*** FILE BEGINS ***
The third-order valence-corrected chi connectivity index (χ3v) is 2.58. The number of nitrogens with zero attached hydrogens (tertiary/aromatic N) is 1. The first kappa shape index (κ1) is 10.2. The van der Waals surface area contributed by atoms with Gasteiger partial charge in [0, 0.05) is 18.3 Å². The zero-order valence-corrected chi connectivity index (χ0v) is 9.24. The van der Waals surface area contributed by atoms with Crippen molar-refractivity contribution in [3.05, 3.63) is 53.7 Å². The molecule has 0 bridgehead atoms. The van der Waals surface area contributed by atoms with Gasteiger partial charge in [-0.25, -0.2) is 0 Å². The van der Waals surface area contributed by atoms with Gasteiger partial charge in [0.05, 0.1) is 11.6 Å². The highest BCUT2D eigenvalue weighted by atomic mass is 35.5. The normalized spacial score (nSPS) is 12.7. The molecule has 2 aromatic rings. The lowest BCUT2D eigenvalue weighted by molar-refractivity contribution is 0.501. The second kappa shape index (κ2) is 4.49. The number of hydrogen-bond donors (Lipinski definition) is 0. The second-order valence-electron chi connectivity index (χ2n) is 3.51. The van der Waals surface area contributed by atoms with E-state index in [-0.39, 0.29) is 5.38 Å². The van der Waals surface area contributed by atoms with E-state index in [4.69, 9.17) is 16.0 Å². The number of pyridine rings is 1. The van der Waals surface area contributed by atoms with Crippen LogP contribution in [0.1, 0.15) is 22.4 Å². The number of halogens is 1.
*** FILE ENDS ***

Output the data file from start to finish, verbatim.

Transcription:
The third-order valence-corrected chi connectivity index (χ3v) is 2.58. The number of nitrogens with zero attached hydrogens (tertiary/aromatic N) is 1. The first kappa shape index (κ1) is 10.2. The van der Waals surface area contributed by atoms with Gasteiger partial charge in [0, 0.05) is 18.3 Å². The zero-order valence-corrected chi connectivity index (χ0v) is 9.24. The van der Waals surface area contributed by atoms with Crippen molar-refractivity contribution in [3.05, 3.63) is 53.7 Å². The molecule has 0 bridgehead atoms. The van der Waals surface area contributed by atoms with Gasteiger partial charge in [-0.25, -0.2) is 0 Å². The van der Waals surface area contributed by atoms with Gasteiger partial charge in [0.05, 0.1) is 11.6 Å². The highest BCUT2D eigenvalue weighted by atomic mass is 35.5. The normalized spacial score (nSPS) is 12.7. The molecule has 2 aromatic rings. The lowest BCUT2D eigenvalue weighted by molar-refractivity contribution is 0.501. The second kappa shape index (κ2) is 4.49. The number of hydrogen-bond donors (Lipinski definition) is 0. The second-order valence-electron chi connectivity index (χ2n) is 3.51. The van der Waals surface area contributed by atoms with E-state index in [-0.39, 0.29) is 5.38 Å². The van der Waals surface area contributed by atoms with E-state index in [4.69, 9.17) is 16.0 Å². The number of pyridine rings is 1. The van der Waals surface area contributed by atoms with Crippen LogP contribution in [0.1, 0.15) is 22.4 Å². The number of halogens is 1.